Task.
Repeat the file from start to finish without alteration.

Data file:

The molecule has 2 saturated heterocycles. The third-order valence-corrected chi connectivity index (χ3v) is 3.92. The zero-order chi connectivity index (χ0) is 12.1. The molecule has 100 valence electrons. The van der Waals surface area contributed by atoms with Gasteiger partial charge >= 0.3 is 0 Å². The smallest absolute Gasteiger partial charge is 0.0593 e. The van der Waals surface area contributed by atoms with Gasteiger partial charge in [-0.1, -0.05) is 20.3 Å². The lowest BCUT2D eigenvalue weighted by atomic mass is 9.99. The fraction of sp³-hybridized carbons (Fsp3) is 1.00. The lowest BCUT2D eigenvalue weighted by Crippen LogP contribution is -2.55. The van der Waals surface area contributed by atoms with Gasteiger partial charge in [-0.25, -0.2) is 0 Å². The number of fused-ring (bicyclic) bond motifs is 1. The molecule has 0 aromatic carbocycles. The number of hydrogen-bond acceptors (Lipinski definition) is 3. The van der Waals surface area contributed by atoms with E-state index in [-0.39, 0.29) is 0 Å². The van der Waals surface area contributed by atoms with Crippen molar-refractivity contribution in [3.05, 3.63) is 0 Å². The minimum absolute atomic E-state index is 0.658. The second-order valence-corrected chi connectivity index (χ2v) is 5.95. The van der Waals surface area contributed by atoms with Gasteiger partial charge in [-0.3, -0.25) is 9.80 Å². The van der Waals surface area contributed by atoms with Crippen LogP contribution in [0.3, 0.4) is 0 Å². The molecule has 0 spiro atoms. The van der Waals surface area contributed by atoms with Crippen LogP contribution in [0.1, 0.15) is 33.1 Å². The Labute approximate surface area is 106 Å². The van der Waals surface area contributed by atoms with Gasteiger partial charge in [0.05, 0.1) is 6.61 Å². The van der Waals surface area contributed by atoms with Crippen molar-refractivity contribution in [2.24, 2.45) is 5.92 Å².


The molecule has 2 saturated heterocycles. The third-order valence-corrected chi connectivity index (χ3v) is 3.92. The zero-order chi connectivity index (χ0) is 12.1. The molecule has 100 valence electrons. The van der Waals surface area contributed by atoms with Gasteiger partial charge >= 0.3 is 0 Å². The smallest absolute Gasteiger partial charge is 0.0593 e. The van der Waals surface area contributed by atoms with Gasteiger partial charge in [-0.1, -0.05) is 20.3 Å². The lowest BCUT2D eigenvalue weighted by atomic mass is 9.99. The fraction of sp³-hybridized carbons (Fsp3) is 1.00. The lowest BCUT2D eigenvalue weighted by Crippen LogP contribution is -2.55. The van der Waals surface area contributed by atoms with Gasteiger partial charge in [-0.25, -0.2) is 0 Å². The number of fused-ring (bicyclic) bond motifs is 1. The molecule has 0 aromatic carbocycles. The number of hydrogen-bond acceptors (Lipinski definition) is 3. The van der Waals surface area contributed by atoms with E-state index in [-0.39, 0.29) is 0 Å². The van der Waals surface area contributed by atoms with Crippen molar-refractivity contribution in [3.05, 3.63) is 0 Å². The minimum absolute atomic E-state index is 0.658. The second-order valence-corrected chi connectivity index (χ2v) is 5.95. The van der Waals surface area contributed by atoms with Gasteiger partial charge in [-0.3, -0.25) is 9.80 Å². The van der Waals surface area contributed by atoms with Crippen LogP contribution in [0.3, 0.4) is 0 Å². The molecule has 0 spiro atoms. The van der Waals surface area contributed by atoms with Crippen LogP contribution in [0.1, 0.15) is 33.1 Å². The Labute approximate surface area is 106 Å². The van der Waals surface area contributed by atoms with Gasteiger partial charge in [0.05, 0.1) is 6.61 Å². The van der Waals surface area contributed by atoms with Crippen molar-refractivity contribution in [2.24, 2.45) is 5.92 Å².